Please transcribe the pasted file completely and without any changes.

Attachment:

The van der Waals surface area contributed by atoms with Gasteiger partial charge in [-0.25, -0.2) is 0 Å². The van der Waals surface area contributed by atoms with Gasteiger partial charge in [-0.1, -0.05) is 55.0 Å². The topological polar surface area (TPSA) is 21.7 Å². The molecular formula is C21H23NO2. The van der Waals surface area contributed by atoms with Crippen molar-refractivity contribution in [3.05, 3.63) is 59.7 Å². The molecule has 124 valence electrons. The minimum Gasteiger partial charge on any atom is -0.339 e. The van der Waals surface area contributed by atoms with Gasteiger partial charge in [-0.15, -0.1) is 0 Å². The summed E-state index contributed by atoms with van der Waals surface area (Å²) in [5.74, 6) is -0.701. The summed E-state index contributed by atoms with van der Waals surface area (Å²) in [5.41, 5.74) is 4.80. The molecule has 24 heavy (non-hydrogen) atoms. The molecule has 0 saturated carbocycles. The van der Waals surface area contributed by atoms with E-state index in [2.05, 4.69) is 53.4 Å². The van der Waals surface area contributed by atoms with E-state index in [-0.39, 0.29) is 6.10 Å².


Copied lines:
The van der Waals surface area contributed by atoms with Gasteiger partial charge in [-0.25, -0.2) is 0 Å². The van der Waals surface area contributed by atoms with Gasteiger partial charge in [-0.1, -0.05) is 55.0 Å². The topological polar surface area (TPSA) is 21.7 Å². The molecular formula is C21H23NO2. The van der Waals surface area contributed by atoms with Crippen molar-refractivity contribution in [3.05, 3.63) is 59.7 Å². The molecule has 124 valence electrons. The minimum Gasteiger partial charge on any atom is -0.339 e. The van der Waals surface area contributed by atoms with Gasteiger partial charge in [-0.15, -0.1) is 0 Å². The summed E-state index contributed by atoms with van der Waals surface area (Å²) in [5.74, 6) is -0.701. The summed E-state index contributed by atoms with van der Waals surface area (Å²) in [5.41, 5.74) is 4.80. The molecule has 24 heavy (non-hydrogen) atoms. The molecule has 0 saturated carbocycles. The van der Waals surface area contributed by atoms with E-state index in [2.05, 4.69) is 53.4 Å². The van der Waals surface area contributed by atoms with E-state index in [-0.39, 0.29) is 6.10 Å².